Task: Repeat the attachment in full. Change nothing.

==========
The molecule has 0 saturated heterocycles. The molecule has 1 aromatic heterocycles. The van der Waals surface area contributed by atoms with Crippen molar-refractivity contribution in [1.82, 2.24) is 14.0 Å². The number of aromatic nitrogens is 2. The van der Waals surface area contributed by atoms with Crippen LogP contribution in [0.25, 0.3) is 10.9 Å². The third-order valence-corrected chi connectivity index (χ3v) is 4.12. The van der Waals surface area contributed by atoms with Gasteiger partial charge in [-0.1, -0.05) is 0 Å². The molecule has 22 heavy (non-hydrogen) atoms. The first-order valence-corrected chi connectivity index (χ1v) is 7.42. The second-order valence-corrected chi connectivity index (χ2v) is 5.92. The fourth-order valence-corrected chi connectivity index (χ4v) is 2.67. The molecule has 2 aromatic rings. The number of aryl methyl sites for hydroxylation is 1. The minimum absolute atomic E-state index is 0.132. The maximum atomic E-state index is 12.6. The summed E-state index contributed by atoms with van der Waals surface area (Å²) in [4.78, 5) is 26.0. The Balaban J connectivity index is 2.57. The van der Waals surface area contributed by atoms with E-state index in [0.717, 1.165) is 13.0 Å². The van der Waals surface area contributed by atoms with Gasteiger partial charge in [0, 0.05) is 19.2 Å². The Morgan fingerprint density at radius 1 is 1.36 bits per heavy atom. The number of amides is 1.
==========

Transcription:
The molecule has 0 saturated heterocycles. The molecule has 1 aromatic heterocycles. The van der Waals surface area contributed by atoms with Crippen molar-refractivity contribution in [1.82, 2.24) is 14.0 Å². The number of aromatic nitrogens is 2. The van der Waals surface area contributed by atoms with Crippen LogP contribution in [0.25, 0.3) is 10.9 Å². The third-order valence-corrected chi connectivity index (χ3v) is 4.12. The van der Waals surface area contributed by atoms with Gasteiger partial charge in [-0.1, -0.05) is 0 Å². The molecule has 22 heavy (non-hydrogen) atoms. The first-order valence-corrected chi connectivity index (χ1v) is 7.42. The second-order valence-corrected chi connectivity index (χ2v) is 5.92. The fourth-order valence-corrected chi connectivity index (χ4v) is 2.67. The molecule has 2 aromatic rings. The number of aryl methyl sites for hydroxylation is 1. The minimum absolute atomic E-state index is 0.132. The maximum atomic E-state index is 12.6. The summed E-state index contributed by atoms with van der Waals surface area (Å²) in [4.78, 5) is 26.0. The Balaban J connectivity index is 2.57. The van der Waals surface area contributed by atoms with E-state index in [0.717, 1.165) is 13.0 Å². The van der Waals surface area contributed by atoms with Gasteiger partial charge in [0, 0.05) is 19.2 Å². The Morgan fingerprint density at radius 1 is 1.36 bits per heavy atom. The number of amides is 1.